The Avalanche make it known to Cooke that they have not forgotten about the knee-on-knee collision involving Tyson Barrie Mandatory Credit: Brace Hemmelgarn-USA TODAY Sports

Is the NHL Effective Enough When Reprimanding It's Players?

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Every year there are a number of player suspensions and fines in the National Hockey League. With the average NHL salary ever increasing, is the current disciplinary model the most effective method of reprimanding NHL players? More importantly – is it the most effective method for deterring repeat offenders? With no real answer to the question and the NHL’s role of top disciplinarian still vacant – let’s play NHL executive!

Apr 1, 2014; Toronto, Ontario, CAN; Toronto Maple Leafs forward David Clarkson (71) knocks down Calgary Flames forward Lance Bouma (17) at the Air Canada Centre. Toronto defeated Calgary 3-2. Mandatory Credit: John E. Sokolowski-USA TODAY Sports

David Clarkson manhandles a Calgary forward. Mandatory Credit: John E. Sokolowski-USA TODAY Sports

To date there have been 42 instances of disciplinary action to players this NHL calendar year. That could mean a suspension, fine, or combination of the two. The award for most suspended player of the year goes to David Clarkson who was suspended twice this season and lost a total of around $397, 278 – he also missed 12 games.

The reason I used this specific example is although Clarkson sits at a cap hit of an annual $5, 250, 000, he only took home about $4, 500, 000 this season. After losing an additional $397, 278 to the NHL in fines (you can do the math), Clarkson under-achieved this year financially.

With the Leafs missing the playoffs it leaves the mind to wonder, if the Leafs had Clarkson for an extra 12 games this season would that have made the difference to the team? Of course there is no way of knowing. However when you sign a player for big money you expect him to do a job, not miss time. In this instance I think it’s clear that the lost playing time is far more valuable than the pay-day.

Milan Lucic looks on, with $5000 less in his pocket. Mandatory Credit: Winslow Townson-USA TODAY Sports

Milan Lucic looks on, with $5000 less in his pocket. Mandatory Credit: Winslow Townson-USA TODAY Sports

With that holding true, playoff games become far more valuable than regular season games. We all saw Milan Lucic spear the Red Wings Danny DeKeyser. There was no denying that it was blatant, against the rules and ethics of the game, and required discipline.

Lucic was not penalized on the play, not suspended, but then fined $5000. If the refs missed the spear at real speed that’s one thing (and understandable), but for the NHL office to acknowledge the wrong doing of the offender and slap him on the wrist is another issue in itself.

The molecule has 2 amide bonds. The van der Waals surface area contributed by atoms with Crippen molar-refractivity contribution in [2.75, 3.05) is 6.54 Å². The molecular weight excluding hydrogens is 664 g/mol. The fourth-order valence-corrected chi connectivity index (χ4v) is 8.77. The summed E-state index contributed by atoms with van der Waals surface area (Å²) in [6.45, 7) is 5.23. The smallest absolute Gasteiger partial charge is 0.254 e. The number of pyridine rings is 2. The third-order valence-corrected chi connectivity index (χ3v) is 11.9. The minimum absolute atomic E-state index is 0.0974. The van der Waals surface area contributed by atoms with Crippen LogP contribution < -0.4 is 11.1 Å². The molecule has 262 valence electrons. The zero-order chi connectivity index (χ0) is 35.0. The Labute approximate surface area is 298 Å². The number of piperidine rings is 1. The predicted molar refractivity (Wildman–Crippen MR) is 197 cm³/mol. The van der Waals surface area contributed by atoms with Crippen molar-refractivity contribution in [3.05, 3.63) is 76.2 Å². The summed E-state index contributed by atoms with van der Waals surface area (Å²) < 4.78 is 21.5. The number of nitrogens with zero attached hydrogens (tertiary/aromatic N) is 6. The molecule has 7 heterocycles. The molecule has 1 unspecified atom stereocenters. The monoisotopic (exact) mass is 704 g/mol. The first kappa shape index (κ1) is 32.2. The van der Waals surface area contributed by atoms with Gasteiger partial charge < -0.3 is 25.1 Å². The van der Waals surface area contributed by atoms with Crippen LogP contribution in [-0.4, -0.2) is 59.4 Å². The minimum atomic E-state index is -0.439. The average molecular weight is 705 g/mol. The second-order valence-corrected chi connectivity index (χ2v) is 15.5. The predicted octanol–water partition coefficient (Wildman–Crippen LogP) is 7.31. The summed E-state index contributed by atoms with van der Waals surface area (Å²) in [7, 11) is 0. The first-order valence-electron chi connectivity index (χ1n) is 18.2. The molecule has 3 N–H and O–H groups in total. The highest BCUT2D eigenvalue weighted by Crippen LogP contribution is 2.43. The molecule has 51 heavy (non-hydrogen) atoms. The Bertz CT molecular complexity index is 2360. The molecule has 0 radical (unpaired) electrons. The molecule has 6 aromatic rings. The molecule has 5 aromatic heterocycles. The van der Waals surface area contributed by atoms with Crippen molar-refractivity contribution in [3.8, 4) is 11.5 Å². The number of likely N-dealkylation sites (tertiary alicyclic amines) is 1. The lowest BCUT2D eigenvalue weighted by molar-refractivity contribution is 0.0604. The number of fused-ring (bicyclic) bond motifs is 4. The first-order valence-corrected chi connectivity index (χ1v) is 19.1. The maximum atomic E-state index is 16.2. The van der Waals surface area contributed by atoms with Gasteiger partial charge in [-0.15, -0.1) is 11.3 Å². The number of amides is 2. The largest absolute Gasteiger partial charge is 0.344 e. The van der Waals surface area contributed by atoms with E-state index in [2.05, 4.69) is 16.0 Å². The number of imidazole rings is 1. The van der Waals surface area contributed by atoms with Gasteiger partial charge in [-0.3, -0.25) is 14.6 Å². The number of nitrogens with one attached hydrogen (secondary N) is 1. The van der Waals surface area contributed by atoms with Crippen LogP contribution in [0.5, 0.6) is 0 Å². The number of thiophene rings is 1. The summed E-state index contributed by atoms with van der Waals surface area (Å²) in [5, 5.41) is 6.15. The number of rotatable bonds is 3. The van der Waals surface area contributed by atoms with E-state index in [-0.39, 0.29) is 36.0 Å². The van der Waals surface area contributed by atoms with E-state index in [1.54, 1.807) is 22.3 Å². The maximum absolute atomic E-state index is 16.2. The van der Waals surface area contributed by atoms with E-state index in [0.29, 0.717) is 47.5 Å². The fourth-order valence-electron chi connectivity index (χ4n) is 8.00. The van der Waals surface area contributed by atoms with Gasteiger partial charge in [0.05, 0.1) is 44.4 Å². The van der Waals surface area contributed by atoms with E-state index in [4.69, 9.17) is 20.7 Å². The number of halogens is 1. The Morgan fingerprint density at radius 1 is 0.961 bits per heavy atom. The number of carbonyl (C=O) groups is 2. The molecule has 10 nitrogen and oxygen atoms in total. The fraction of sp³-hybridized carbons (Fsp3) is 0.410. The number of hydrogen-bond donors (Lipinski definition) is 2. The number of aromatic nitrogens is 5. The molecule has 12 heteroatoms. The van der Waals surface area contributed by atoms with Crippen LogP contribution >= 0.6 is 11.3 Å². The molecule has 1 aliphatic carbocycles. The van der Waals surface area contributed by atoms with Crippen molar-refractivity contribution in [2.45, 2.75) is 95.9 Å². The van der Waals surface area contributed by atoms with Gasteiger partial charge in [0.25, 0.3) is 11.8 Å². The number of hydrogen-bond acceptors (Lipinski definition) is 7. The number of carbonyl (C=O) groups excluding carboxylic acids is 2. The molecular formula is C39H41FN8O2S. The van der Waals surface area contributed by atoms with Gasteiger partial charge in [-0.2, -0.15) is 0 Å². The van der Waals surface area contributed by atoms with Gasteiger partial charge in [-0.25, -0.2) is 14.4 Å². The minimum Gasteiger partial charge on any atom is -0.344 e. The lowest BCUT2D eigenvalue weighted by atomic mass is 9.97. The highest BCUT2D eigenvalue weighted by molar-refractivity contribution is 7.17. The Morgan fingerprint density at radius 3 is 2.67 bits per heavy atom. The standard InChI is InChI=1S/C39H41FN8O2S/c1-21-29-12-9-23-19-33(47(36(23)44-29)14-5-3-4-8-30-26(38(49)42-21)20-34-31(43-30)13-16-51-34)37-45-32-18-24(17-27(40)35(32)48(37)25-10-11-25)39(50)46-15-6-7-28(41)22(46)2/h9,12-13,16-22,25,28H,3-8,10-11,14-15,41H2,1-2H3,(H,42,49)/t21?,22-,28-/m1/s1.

That $5000 fine is the equivalent to $28.67 of an average Canadian salary. It’s unlikely that an amount that small would deter anyone from doing anything! It’s in a situation like this that I ask what NHL disciplinarians were trying to accomplish with this action. It won’t deter any NHL player of crossing that line again, in fact it’s more likely to do the opposite.

Again I must raise the point that if Lucic was forced out of even one pivotal playoff game he would be in far worse shape, more so he wouldn’t do that again. He’s to important to his squad. To know you’ve let down your family, your coaches, and your team mates hurts far more than it does to know you’ve spent $5000.

Matt Cooke is another strange example. His knee-on-knee collision with Avalanche Tyson Barrie was despicable. The NHL has had to deal with Cooke now ten times over his career. There have been multiple counts of malicious intent.

In my opinion a guy like this is a disgrace and has no place in the NHL. There is no solution to Cooke’s situation, not without removing him from the league. He’s not a talented enough hockey player for Minnesota to really miss him for the duration of his 7 game suspension. There has been no fine to this point so he will not suffer financially. This is just another instance of Cooke intentionally injuring a key player for the opposition in hopes of heightening his team’s chances at winning.

All the while admitting with his actions that he isn’t needed – by anyone. I’m not sure where the NHL got 7 games from, but it’s not enough. Providing the Wild can beat the Avs, it quite obviously won’t prevent Cooke from doing the same thing against the next team.

Congratulations to Brenden Shanahan on his job as President of Hockey Operations in Toronto. I feel that in his tenure as Chief Disciplinarian he (Shanahan) has done a fantastic job of trying to bring some kind of consistency to NHL discipline. I think he’s done his best to establish precedent and base suspensions/fines, off of previous rulings and how the situation at hand relates.

If there was one thing left for him to do I’d say, re-asses what’s important to these players. He played in the NHL for years, winning Stanley Cups. He knows that the only thing that matters is winning, and being out there for your club. At this point he has the power to take away that right from a player. It’s that same right that will make somebody re-think something as vicious as a knee-on-knee blow for the tenth time in someone’s career.

I think it’s high time that the NHL start reviewing actions with the hope of making the game safer and protecting their players. Right now it seems as though any old shmuck can get a pay day in the NHL if he’s willing to forfeit a very miniscule monetary amount. I’m all for letting the boys play, but let’s do just that and eliminate malicious intent from what is otherwise, the best game in the world.

 

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